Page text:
Monday, October 24, 2005
From The Birmingham News: "There is some interesting research going on at the University of Illinois. Scientists there are investigating differences in crime rates and the social interactions of people who live in areas adjacent to parks and green spaces. The study looked at crime rates for urban apartment buildings that have varying amounts of vegetation around them. The participants in the study had similar demographic characteristics such as race and income and also lived in similar apartment complexes. The results were striking. The study found that 48 percent fewer property crimes and 56 percent fewer violent crimes were reported in buildings with high amounts of vegetation surrounding them. In buildings that were surrounded by medium amounts of vegetation, there were 40 percent fewer property crimes and 44 percent fewer violent crimes.
These findings somewhat dispel the idea that parks and green spaces might attract the criminal element. It appears that overall, they shield against it. Earlier studies have shown that urban residents who live in areas that are landscaped, experience less littering, less graffiti, and fewer incivilities like noisy or disruptive neighbors. Studies have also shown that people reported feeling safer in residential areas that were green. Researchers in Austin, Texas, found that neighborhoods that had fewer plants on average as compared to other neighborhoods had more crime. What do these statistics and numbers mean for the average citizen and policymaker? It seems that green is indeed good. No one is naive enough to think that crime will altogether disappear with landscaped communities, but it does seem that crime will be reduced. Is it worth the investment? Ultimately, that may be for the number crunchers to decide. I think most psychologists and mental health workers would say that landscaping our communities would be a wise investment if they looked at the research. In a study recently published in the Journal of Environmental Psychology, researchers compared two groups of people who were given attention-demanding tasks to perform. One group was allowed to walk in a nature reserve after the test. The other group walked in an urban setting. A follow-up test showed improved results for the group that walked in the nature reserve. The urban walkers performed lower on the follow-up test and showed a higher degree of anger. Based on their studies and research, the University of Illinois scientists concluded that park-like surroundings increase neighborhood safety by removing mental fatigue and feelings of violence and aggression that result. They believe that time spent in nature and landscaped areas, helps to relieve that mental fatigue. Those of us who know the benefits of a walk in a park, down a shady street, or in the woods would whole heartily agree.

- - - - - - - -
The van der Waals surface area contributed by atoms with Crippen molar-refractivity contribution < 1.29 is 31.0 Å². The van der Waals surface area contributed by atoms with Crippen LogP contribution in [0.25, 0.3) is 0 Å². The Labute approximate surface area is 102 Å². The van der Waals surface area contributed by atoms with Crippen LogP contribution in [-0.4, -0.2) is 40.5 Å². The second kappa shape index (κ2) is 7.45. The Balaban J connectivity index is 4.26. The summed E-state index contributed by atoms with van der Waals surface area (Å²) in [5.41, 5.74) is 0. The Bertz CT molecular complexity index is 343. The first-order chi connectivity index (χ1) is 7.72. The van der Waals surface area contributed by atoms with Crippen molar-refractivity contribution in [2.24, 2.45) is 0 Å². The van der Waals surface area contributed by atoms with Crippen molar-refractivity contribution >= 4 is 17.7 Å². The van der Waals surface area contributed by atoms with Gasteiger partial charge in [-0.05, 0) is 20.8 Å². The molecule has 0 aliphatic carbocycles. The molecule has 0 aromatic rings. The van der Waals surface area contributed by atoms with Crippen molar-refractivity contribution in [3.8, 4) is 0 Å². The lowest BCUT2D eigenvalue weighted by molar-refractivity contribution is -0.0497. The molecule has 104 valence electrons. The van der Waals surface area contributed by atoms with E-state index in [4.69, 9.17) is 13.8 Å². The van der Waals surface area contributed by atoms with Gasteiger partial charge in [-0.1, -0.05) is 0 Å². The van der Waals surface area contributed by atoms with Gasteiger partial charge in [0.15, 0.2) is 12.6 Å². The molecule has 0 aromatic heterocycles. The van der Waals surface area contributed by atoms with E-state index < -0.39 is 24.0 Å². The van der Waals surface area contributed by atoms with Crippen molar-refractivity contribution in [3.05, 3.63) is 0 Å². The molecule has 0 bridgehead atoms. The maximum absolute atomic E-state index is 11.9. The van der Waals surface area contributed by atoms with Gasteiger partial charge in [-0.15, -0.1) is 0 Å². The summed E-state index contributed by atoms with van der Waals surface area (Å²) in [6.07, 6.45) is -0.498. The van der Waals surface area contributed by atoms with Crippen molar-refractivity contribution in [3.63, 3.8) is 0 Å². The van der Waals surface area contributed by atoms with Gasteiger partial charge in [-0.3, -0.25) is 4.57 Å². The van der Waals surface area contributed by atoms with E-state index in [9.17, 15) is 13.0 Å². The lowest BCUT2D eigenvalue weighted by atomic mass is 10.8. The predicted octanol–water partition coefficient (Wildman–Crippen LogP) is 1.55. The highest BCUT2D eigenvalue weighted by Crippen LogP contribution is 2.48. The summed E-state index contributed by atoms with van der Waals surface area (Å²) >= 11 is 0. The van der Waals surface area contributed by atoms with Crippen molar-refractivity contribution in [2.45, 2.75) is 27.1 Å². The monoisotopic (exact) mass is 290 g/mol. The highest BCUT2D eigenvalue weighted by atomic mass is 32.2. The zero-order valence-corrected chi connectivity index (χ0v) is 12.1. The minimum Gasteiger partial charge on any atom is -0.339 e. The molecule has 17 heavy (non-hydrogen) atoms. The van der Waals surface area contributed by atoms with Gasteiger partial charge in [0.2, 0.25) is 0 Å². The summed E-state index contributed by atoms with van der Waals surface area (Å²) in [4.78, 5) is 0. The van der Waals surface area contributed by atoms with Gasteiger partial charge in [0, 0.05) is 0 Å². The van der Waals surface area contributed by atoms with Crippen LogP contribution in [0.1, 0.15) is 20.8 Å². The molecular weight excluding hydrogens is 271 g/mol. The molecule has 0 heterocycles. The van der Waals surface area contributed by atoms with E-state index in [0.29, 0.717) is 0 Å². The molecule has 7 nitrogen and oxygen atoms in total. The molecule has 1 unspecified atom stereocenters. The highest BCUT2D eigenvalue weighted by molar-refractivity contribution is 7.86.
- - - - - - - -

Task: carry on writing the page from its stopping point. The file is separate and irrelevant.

Botanical gardens, parks, and neighborhood green spaces must be maintained properly to bring out the best in people. A well maintained park or neighborhood shows that people care about the area. This sends a message to those who visit or pass by - this is an area that is appreciated and good people live here. Involving residents, garden clubs and beautification boards helps to establish a sense of ownership and stewardship of the community. Together, we can make our cites safer, more livable and more beautiful by landscaping them. At least that is what the research shows." [Mark Godsey]